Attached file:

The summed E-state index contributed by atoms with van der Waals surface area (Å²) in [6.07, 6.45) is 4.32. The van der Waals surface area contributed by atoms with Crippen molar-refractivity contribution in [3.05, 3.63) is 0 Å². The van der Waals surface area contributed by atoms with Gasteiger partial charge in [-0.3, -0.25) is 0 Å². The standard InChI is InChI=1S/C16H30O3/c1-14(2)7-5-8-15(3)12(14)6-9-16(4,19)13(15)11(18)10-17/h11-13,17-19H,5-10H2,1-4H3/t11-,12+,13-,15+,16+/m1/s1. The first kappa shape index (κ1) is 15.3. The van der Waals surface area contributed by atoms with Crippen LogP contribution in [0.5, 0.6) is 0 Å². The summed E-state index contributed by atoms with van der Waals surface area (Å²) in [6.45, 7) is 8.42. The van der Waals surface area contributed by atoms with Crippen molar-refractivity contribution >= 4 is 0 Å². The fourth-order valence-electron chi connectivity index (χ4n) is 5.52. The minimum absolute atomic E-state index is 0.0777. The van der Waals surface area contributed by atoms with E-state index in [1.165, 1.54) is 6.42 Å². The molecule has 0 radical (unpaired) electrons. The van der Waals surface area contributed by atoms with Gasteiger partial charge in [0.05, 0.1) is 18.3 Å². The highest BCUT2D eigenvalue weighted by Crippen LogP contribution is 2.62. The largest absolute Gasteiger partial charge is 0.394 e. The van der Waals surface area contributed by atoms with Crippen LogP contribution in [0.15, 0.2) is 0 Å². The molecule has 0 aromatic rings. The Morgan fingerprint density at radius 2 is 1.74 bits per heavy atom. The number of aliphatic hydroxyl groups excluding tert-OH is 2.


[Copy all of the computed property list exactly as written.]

The summed E-state index contributed by atoms with van der Waals surface area (Å²) in [6.07, 6.45) is 4.32. The van der Waals surface area contributed by atoms with Crippen molar-refractivity contribution in [3.05, 3.63) is 0 Å². The van der Waals surface area contributed by atoms with Gasteiger partial charge in [-0.3, -0.25) is 0 Å². The standard InChI is InChI=1S/C16H30O3/c1-14(2)7-5-8-15(3)12(14)6-9-16(4,19)13(15)11(18)10-17/h11-13,17-19H,5-10H2,1-4H3/t11-,12+,13-,15+,16+/m1/s1. The first kappa shape index (κ1) is 15.3. The van der Waals surface area contributed by atoms with Crippen LogP contribution in [0.5, 0.6) is 0 Å². The summed E-state index contributed by atoms with van der Waals surface area (Å²) in [6.45, 7) is 8.42. The van der Waals surface area contributed by atoms with Crippen molar-refractivity contribution >= 4 is 0 Å². The fourth-order valence-electron chi connectivity index (χ4n) is 5.52. The minimum absolute atomic E-state index is 0.0777. The van der Waals surface area contributed by atoms with E-state index in [1.165, 1.54) is 6.42 Å². The molecule has 0 radical (unpaired) electrons. The van der Waals surface area contributed by atoms with Gasteiger partial charge in [0.05, 0.1) is 18.3 Å². The highest BCUT2D eigenvalue weighted by Crippen LogP contribution is 2.62. The largest absolute Gasteiger partial charge is 0.394 e. The van der Waals surface area contributed by atoms with Crippen LogP contribution in [0.15, 0.2) is 0 Å². The molecule has 0 aromatic rings. The Morgan fingerprint density at radius 2 is 1.74 bits per heavy atom. The number of aliphatic hydroxyl groups excluding tert-OH is 2.